Hone Harawira has laid the bait. The Maori Party is toying with swallowing it.

Tariana Turia and her fellow MPs would be best advised to think very carefully before standing a candidate in the (presumably) forthcoming by-election in Harawira's Te Tai Tokerau seat, however.

They may well see the by-election as heaven-sent opportunity to get Harawira off their backs and stop his new his Mana Party dead in its tracks.

But fielding a candidate would only be worth it if that person has a reasonable chance of defeating the incumbent or leaving him nursing a bloody nose figuratively-speaking by running him close.

There is no guarantee of that. Quite the reverse.

Harawira would like nothing better than to go head-to-head against someone from his old party. He would be on the offensive. The Maori Party candidate would be on a hiding to nothing.

In contrast, not standing would - if replicated by the other established parties - deprive Harawira of the platform a by-election would normally provide to keep him in the news, raise the profile of his party and build it into an election-ready outfit in time for November.

A proper contest which Harawira won convincingly would free him up to campaign more widely during the general election campaign with the confidence that he would hold his seat.

The significance of the result of a non-contest boycotted by other parties would be much more ambiguous unless he romped home with a huge number of votes and could thus lay claim to having secured the fresh mandate he is seeking.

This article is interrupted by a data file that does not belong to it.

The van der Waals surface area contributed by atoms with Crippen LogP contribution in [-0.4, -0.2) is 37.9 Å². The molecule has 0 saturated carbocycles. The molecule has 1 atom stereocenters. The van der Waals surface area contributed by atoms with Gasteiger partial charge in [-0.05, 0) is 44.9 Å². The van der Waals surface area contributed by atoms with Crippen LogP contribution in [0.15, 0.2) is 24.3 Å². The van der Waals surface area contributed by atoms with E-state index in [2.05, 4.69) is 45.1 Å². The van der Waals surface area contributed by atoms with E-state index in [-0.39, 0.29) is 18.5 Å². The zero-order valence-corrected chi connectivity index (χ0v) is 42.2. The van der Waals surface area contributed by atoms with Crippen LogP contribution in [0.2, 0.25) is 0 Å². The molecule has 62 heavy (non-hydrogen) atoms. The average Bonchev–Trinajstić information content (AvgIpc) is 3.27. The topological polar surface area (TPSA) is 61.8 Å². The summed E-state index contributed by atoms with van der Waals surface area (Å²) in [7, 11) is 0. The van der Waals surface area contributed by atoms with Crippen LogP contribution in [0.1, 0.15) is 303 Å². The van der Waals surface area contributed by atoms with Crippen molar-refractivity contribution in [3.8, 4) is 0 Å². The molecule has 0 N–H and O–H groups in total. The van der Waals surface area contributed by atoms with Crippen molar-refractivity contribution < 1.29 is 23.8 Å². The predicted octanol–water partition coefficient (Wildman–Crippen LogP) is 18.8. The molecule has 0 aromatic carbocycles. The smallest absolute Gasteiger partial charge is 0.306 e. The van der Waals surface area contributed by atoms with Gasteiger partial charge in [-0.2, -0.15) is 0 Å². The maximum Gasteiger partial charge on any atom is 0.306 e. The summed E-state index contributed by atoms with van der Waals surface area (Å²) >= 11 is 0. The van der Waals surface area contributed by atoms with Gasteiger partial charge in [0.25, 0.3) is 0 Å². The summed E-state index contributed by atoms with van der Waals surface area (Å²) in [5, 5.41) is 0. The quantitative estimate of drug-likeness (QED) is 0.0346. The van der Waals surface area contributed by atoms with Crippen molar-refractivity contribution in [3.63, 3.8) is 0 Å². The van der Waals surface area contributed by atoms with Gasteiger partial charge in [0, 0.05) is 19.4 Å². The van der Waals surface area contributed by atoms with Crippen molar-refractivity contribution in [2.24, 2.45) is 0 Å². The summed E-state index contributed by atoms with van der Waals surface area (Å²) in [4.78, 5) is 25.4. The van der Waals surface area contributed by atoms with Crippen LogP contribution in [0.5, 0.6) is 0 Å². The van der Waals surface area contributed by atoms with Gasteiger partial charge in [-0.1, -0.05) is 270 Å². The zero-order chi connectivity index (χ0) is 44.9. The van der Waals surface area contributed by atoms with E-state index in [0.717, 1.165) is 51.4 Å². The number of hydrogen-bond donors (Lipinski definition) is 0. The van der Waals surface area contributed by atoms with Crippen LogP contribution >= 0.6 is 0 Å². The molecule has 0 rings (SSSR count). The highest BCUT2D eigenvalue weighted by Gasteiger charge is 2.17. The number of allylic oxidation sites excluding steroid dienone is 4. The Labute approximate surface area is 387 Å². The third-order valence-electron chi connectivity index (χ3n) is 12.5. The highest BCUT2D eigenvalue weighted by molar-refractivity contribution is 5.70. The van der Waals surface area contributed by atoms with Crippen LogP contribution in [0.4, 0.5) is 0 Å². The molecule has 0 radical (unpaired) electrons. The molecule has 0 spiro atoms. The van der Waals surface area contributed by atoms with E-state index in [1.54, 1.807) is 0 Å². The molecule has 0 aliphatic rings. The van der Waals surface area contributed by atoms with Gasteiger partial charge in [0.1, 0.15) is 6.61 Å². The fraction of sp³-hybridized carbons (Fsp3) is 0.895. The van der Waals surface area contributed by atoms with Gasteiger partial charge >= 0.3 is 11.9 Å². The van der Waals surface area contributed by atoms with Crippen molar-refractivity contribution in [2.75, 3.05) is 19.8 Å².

Standing under the Maori Party banner in 2008, Harawira notched up just over 12,000 votes, giving him a 6000-plus majority over Labour's Kelvin Davis.

As Tariana Turia discovered when she similarly resigned and forced a by-election in her seat after leaving Labour in 2004, people simply do not bother to vote if the result is a foregone conclusion. In her case, turnout dropped to around 33 per cent, leaving her 3000 votes shy of the level she recorded in both the preceding and subsequent general elections.

Those who do bother to vote, however, would have the freedom offered by a pointless by-election to vote for Harawira when their choice at a general election might be very different - another reason for the Maori Party not to stand.

If it does not do so, it will face charges of chickening out. The party can easily rebut those by arguing the by-election is a waste of public money and designed solely to enable Harawira to be officially designated as parliamentary leader of his party, thus entitling the Mana Party to some $50,000-plus in taxpayer funding.

But the longer the Maori Party takes to make a decision on standing, the more difficult it will become not to do so without provoking more accusations it is running scared.

One argument is that it would be better for Labour to stand a candidate. Unlike the Maori Party, it would have little to lose and a lot to gain.

Davis, who would likely run again, could count on retaining a good chunk of his 2008 support, although he too would likely suffer from a low turnout.

Phil Goff, however, has already echoed the widespread view that a byelection is an exercise in self-indulgence on Harawira's par. To then seek to exploit the by-election for Labour's benefit might look just a touch too cynical.

The big disincentive, however, to Labour standing is that Maori Party would feel obliged to follow suit, thus risking splitting the anti-Harawira vote to neither party's advantage.